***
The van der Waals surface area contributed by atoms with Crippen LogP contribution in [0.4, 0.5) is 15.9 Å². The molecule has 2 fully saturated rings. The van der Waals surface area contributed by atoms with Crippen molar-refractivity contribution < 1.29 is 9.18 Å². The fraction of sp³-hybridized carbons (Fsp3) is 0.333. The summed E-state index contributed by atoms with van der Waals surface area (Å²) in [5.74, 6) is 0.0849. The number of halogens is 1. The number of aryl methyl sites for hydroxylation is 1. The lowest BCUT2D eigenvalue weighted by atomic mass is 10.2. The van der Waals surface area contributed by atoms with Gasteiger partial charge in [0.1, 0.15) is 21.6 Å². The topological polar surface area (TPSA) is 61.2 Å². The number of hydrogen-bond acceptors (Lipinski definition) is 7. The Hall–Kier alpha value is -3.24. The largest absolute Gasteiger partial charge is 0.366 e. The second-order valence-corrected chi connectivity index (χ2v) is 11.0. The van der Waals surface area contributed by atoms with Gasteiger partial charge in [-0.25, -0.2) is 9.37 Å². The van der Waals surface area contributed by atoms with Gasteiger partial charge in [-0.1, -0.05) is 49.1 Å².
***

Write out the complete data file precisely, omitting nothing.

The van der Waals surface area contributed by atoms with Crippen LogP contribution in [0.4, 0.5) is 15.9 Å². The molecule has 2 fully saturated rings. The van der Waals surface area contributed by atoms with Crippen molar-refractivity contribution < 1.29 is 9.18 Å². The fraction of sp³-hybridized carbons (Fsp3) is 0.333. The summed E-state index contributed by atoms with van der Waals surface area (Å²) in [5.74, 6) is 0.0849. The number of halogens is 1. The number of aryl methyl sites for hydroxylation is 1. The lowest BCUT2D eigenvalue weighted by atomic mass is 10.2. The van der Waals surface area contributed by atoms with Gasteiger partial charge in [0.1, 0.15) is 21.6 Å². The topological polar surface area (TPSA) is 61.2 Å². The number of hydrogen-bond acceptors (Lipinski definition) is 7. The Hall–Kier alpha value is -3.24. The largest absolute Gasteiger partial charge is 0.366 e. The second-order valence-corrected chi connectivity index (χ2v) is 11.0. The van der Waals surface area contributed by atoms with Gasteiger partial charge in [-0.25, -0.2) is 9.37 Å². The van der Waals surface area contributed by atoms with Gasteiger partial charge in [-0.1, -0.05) is 49.1 Å².